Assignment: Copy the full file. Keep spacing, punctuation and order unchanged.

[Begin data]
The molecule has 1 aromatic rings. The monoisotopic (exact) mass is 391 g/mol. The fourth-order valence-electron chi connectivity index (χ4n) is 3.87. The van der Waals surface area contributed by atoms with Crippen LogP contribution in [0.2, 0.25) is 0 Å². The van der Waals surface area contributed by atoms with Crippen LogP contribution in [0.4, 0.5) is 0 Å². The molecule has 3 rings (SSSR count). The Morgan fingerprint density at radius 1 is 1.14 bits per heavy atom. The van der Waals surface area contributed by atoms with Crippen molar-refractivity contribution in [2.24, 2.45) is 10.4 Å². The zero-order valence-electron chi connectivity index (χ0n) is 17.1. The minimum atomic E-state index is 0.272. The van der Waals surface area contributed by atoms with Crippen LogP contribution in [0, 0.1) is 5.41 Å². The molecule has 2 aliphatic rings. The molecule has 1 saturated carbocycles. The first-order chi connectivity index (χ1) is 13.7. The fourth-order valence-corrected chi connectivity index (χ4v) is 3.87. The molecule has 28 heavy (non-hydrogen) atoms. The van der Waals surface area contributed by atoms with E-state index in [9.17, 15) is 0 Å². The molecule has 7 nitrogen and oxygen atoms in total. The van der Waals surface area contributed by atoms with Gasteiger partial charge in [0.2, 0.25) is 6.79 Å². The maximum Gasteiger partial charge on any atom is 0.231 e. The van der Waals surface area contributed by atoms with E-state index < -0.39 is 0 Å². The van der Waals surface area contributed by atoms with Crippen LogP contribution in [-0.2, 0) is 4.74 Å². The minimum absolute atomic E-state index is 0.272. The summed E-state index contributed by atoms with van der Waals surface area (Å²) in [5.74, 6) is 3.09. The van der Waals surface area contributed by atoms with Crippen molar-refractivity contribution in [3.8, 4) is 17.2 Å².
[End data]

The molecule has 1 aromatic rings. The monoisotopic (exact) mass is 391 g/mol. The fourth-order valence-electron chi connectivity index (χ4n) is 3.87. The van der Waals surface area contributed by atoms with Crippen LogP contribution in [0.2, 0.25) is 0 Å². The van der Waals surface area contributed by atoms with Crippen LogP contribution in [0.4, 0.5) is 0 Å². The molecule has 3 rings (SSSR count). The Morgan fingerprint density at radius 1 is 1.14 bits per heavy atom. The van der Waals surface area contributed by atoms with Crippen molar-refractivity contribution in [2.24, 2.45) is 10.4 Å². The zero-order valence-electron chi connectivity index (χ0n) is 17.1. The minimum atomic E-state index is 0.272. The van der Waals surface area contributed by atoms with Crippen LogP contribution in [0, 0.1) is 5.41 Å². The molecule has 2 aliphatic rings. The molecule has 1 saturated carbocycles. The first-order chi connectivity index (χ1) is 13.7. The fourth-order valence-corrected chi connectivity index (χ4v) is 3.87. The molecule has 28 heavy (non-hydrogen) atoms. The van der Waals surface area contributed by atoms with E-state index in [9.17, 15) is 0 Å². The molecule has 7 nitrogen and oxygen atoms in total. The van der Waals surface area contributed by atoms with Gasteiger partial charge in [0.2, 0.25) is 6.79 Å². The maximum Gasteiger partial charge on any atom is 0.231 e. The van der Waals surface area contributed by atoms with E-state index < -0.39 is 0 Å². The van der Waals surface area contributed by atoms with Crippen LogP contribution in [-0.2, 0) is 4.74 Å². The minimum absolute atomic E-state index is 0.272. The summed E-state index contributed by atoms with van der Waals surface area (Å²) in [5.74, 6) is 3.09. The van der Waals surface area contributed by atoms with Crippen molar-refractivity contribution in [3.8, 4) is 17.2 Å².